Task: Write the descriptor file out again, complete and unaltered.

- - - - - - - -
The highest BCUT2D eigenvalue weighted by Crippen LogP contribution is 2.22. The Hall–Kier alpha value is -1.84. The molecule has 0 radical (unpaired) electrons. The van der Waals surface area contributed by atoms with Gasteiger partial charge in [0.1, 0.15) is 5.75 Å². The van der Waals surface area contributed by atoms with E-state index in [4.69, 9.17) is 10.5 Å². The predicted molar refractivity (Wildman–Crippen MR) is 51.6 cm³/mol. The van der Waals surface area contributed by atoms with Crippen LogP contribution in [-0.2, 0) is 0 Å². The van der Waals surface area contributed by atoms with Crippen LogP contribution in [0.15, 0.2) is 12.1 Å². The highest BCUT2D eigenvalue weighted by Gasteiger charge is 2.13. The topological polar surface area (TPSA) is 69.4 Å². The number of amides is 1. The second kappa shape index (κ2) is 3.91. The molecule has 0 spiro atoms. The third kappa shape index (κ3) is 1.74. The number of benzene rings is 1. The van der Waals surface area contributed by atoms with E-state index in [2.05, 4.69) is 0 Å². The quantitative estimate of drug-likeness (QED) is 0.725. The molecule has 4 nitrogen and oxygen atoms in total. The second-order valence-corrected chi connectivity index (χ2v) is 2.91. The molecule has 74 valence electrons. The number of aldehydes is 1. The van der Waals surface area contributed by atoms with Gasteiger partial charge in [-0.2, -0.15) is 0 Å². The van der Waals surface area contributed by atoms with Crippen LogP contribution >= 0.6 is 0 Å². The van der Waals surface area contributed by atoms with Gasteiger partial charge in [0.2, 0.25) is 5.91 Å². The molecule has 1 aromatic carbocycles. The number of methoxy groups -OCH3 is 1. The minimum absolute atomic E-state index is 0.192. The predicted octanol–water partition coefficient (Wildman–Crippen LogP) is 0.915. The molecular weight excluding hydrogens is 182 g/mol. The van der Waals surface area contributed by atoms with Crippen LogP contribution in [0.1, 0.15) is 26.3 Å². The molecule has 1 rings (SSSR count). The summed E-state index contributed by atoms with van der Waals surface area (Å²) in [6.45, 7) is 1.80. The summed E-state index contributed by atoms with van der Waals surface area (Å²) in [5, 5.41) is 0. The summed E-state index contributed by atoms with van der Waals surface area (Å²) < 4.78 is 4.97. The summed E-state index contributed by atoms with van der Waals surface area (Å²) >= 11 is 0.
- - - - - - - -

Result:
The highest BCUT2D eigenvalue weighted by Crippen LogP contribution is 2.22. The Hall–Kier alpha value is -1.84. The molecule has 0 radical (unpaired) electrons. The van der Waals surface area contributed by atoms with Gasteiger partial charge in [0.1, 0.15) is 5.75 Å². The van der Waals surface area contributed by atoms with E-state index in [4.69, 9.17) is 10.5 Å². The predicted molar refractivity (Wildman–Crippen MR) is 51.6 cm³/mol. The van der Waals surface area contributed by atoms with Crippen LogP contribution in [-0.2, 0) is 0 Å². The van der Waals surface area contributed by atoms with Crippen LogP contribution in [0.15, 0.2) is 12.1 Å². The highest BCUT2D eigenvalue weighted by Gasteiger charge is 2.13. The topological polar surface area (TPSA) is 69.4 Å². The number of amides is 1. The second kappa shape index (κ2) is 3.91. The molecule has 0 spiro atoms. The third kappa shape index (κ3) is 1.74. The number of benzene rings is 1. The van der Waals surface area contributed by atoms with E-state index in [2.05, 4.69) is 0 Å². The quantitative estimate of drug-likeness (QED) is 0.725. The molecule has 4 nitrogen and oxygen atoms in total. The second-order valence-corrected chi connectivity index (χ2v) is 2.91. The molecule has 74 valence electrons. The number of aldehydes is 1. The van der Waals surface area contributed by atoms with Gasteiger partial charge in [-0.2, -0.15) is 0 Å². The van der Waals surface area contributed by atoms with Crippen LogP contribution >= 0.6 is 0 Å². The van der Waals surface area contributed by atoms with Gasteiger partial charge in [0.2, 0.25) is 5.91 Å². The molecule has 1 aromatic carbocycles. The number of methoxy groups -OCH3 is 1. The minimum absolute atomic E-state index is 0.192. The predicted octanol–water partition coefficient (Wildman–Crippen LogP) is 0.915. The molecular weight excluding hydrogens is 182 g/mol. The van der Waals surface area contributed by atoms with Crippen LogP contribution in [0.1, 0.15) is 26.3 Å². The molecule has 1 rings (SSSR count). The summed E-state index contributed by atoms with van der Waals surface area (Å²) in [6.45, 7) is 1.80. The summed E-state index contributed by atoms with van der Waals surface area (Å²) in [5, 5.41) is 0. The summed E-state index contributed by atoms with van der Waals surface area (Å²) < 4.78 is 4.97. The summed E-state index contributed by atoms with van der Waals surface area (Å²) >= 11 is 0.